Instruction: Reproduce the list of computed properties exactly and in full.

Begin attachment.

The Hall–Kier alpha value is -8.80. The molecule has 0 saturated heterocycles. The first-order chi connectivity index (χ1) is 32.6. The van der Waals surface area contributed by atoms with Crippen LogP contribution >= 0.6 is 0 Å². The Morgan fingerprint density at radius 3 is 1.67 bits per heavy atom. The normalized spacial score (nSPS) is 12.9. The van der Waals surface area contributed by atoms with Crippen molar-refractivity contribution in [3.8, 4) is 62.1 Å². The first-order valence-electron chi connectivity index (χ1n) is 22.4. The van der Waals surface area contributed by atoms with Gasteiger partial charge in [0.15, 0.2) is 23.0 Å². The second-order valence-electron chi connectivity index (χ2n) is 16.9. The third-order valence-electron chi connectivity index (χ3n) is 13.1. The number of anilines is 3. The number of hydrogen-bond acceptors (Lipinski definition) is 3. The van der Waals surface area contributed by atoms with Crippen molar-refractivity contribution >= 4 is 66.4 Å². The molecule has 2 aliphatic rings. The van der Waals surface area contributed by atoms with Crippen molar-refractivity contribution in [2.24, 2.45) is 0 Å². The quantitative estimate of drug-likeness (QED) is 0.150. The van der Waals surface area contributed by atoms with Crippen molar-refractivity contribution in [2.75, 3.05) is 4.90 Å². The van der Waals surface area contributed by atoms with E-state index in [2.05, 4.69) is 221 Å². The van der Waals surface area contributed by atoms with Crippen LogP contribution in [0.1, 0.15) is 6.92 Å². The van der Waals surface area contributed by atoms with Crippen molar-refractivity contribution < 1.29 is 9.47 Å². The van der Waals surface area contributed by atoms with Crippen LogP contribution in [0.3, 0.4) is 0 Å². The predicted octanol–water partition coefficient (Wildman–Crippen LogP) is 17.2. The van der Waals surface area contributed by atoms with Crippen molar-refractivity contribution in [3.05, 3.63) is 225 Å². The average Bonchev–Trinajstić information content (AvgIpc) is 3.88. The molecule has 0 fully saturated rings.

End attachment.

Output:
The Hall–Kier alpha value is -8.80. The molecule has 0 saturated heterocycles. The first-order chi connectivity index (χ1) is 32.6. The van der Waals surface area contributed by atoms with Crippen LogP contribution >= 0.6 is 0 Å². The Morgan fingerprint density at radius 3 is 1.67 bits per heavy atom. The normalized spacial score (nSPS) is 12.9. The van der Waals surface area contributed by atoms with Crippen molar-refractivity contribution in [3.8, 4) is 62.1 Å². The first-order valence-electron chi connectivity index (χ1n) is 22.4. The van der Waals surface area contributed by atoms with Gasteiger partial charge in [0.15, 0.2) is 23.0 Å². The second-order valence-electron chi connectivity index (χ2n) is 16.9. The third-order valence-electron chi connectivity index (χ3n) is 13.1. The number of anilines is 3. The number of hydrogen-bond acceptors (Lipinski definition) is 3. The van der Waals surface area contributed by atoms with Crippen molar-refractivity contribution >= 4 is 66.4 Å². The molecule has 2 aliphatic rings. The van der Waals surface area contributed by atoms with Crippen molar-refractivity contribution in [2.24, 2.45) is 0 Å². The quantitative estimate of drug-likeness (QED) is 0.150. The van der Waals surface area contributed by atoms with Crippen molar-refractivity contribution in [2.75, 3.05) is 4.90 Å². The van der Waals surface area contributed by atoms with E-state index in [2.05, 4.69) is 221 Å². The van der Waals surface area contributed by atoms with Crippen LogP contribution in [0.1, 0.15) is 6.92 Å². The van der Waals surface area contributed by atoms with Crippen molar-refractivity contribution < 1.29 is 9.47 Å². The van der Waals surface area contributed by atoms with Crippen LogP contribution in [0.3, 0.4) is 0 Å². The predicted octanol–water partition coefficient (Wildman–Crippen LogP) is 17.2. The van der Waals surface area contributed by atoms with Crippen molar-refractivity contribution in [3.05, 3.63) is 225 Å². The average Bonchev–Trinajstić information content (AvgIpc) is 3.88. The molecule has 0 fully saturated rings.